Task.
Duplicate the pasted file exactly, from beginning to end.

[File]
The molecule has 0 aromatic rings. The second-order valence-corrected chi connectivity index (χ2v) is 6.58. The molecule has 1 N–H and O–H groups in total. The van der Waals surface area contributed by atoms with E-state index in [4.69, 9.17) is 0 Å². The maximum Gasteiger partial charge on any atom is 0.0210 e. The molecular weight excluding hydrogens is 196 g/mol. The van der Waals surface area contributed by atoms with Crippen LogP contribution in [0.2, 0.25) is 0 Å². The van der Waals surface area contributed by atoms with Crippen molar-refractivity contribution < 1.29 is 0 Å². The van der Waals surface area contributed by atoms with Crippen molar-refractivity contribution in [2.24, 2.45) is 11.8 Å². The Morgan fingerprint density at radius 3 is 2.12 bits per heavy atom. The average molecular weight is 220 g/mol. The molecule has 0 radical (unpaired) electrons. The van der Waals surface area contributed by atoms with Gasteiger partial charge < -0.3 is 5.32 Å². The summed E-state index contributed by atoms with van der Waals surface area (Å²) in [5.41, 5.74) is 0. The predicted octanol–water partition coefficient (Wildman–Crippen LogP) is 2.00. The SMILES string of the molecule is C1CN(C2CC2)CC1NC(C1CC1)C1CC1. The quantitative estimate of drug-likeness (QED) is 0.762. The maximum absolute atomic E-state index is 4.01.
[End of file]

The molecule has 0 aromatic rings. The second-order valence-corrected chi connectivity index (χ2v) is 6.58. The molecule has 1 N–H and O–H groups in total. The van der Waals surface area contributed by atoms with E-state index in [4.69, 9.17) is 0 Å². The maximum Gasteiger partial charge on any atom is 0.0210 e. The molecular weight excluding hydrogens is 196 g/mol. The van der Waals surface area contributed by atoms with Crippen LogP contribution in [0.2, 0.25) is 0 Å². The van der Waals surface area contributed by atoms with Crippen molar-refractivity contribution < 1.29 is 0 Å². The van der Waals surface area contributed by atoms with Crippen molar-refractivity contribution in [2.24, 2.45) is 11.8 Å². The Morgan fingerprint density at radius 3 is 2.12 bits per heavy atom. The average molecular weight is 220 g/mol. The molecule has 0 radical (unpaired) electrons. The van der Waals surface area contributed by atoms with Gasteiger partial charge < -0.3 is 5.32 Å². The summed E-state index contributed by atoms with van der Waals surface area (Å²) in [5.41, 5.74) is 0. The predicted octanol–water partition coefficient (Wildman–Crippen LogP) is 2.00. The SMILES string of the molecule is C1CN(C2CC2)CC1NC(C1CC1)C1CC1. The quantitative estimate of drug-likeness (QED) is 0.762. The maximum absolute atomic E-state index is 4.01.